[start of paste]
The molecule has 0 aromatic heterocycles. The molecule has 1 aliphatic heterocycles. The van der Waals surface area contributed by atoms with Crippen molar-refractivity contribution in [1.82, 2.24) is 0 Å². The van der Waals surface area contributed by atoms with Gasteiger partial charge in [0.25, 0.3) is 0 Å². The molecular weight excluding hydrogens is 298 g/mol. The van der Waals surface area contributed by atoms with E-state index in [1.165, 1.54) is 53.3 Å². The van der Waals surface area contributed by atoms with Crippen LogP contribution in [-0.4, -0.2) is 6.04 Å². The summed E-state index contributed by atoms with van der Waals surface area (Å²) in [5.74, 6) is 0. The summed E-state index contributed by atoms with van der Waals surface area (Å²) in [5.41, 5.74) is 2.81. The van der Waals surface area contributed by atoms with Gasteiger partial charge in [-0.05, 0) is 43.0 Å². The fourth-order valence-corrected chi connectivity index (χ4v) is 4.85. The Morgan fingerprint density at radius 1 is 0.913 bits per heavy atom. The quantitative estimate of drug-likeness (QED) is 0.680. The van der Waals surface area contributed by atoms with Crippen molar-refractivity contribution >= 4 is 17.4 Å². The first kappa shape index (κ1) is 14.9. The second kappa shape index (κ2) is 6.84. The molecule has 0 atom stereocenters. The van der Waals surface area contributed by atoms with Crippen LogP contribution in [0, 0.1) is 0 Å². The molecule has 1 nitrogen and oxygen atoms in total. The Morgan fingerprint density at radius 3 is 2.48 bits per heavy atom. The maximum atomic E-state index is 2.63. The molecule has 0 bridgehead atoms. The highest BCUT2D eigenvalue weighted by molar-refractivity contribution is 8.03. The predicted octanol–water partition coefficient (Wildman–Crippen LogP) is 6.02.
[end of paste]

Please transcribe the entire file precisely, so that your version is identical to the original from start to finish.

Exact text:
The molecule has 0 aromatic heterocycles. The molecule has 1 aliphatic heterocycles. The van der Waals surface area contributed by atoms with Crippen molar-refractivity contribution in [1.82, 2.24) is 0 Å². The van der Waals surface area contributed by atoms with Gasteiger partial charge in [0.25, 0.3) is 0 Å². The molecular weight excluding hydrogens is 298 g/mol. The van der Waals surface area contributed by atoms with E-state index in [1.165, 1.54) is 53.3 Å². The van der Waals surface area contributed by atoms with Crippen LogP contribution in [-0.4, -0.2) is 6.04 Å². The summed E-state index contributed by atoms with van der Waals surface area (Å²) in [5.74, 6) is 0. The summed E-state index contributed by atoms with van der Waals surface area (Å²) in [5.41, 5.74) is 2.81. The van der Waals surface area contributed by atoms with Gasteiger partial charge in [-0.05, 0) is 43.0 Å². The fourth-order valence-corrected chi connectivity index (χ4v) is 4.85. The Morgan fingerprint density at radius 1 is 0.913 bits per heavy atom. The quantitative estimate of drug-likeness (QED) is 0.680. The van der Waals surface area contributed by atoms with Crippen molar-refractivity contribution >= 4 is 17.4 Å². The first kappa shape index (κ1) is 14.9. The second kappa shape index (κ2) is 6.84. The molecule has 0 atom stereocenters. The van der Waals surface area contributed by atoms with Crippen LogP contribution in [0, 0.1) is 0 Å². The molecule has 1 nitrogen and oxygen atoms in total. The Morgan fingerprint density at radius 3 is 2.48 bits per heavy atom. The maximum atomic E-state index is 2.63. The molecule has 0 bridgehead atoms. The highest BCUT2D eigenvalue weighted by molar-refractivity contribution is 8.03. The predicted octanol–water partition coefficient (Wildman–Crippen LogP) is 6.02.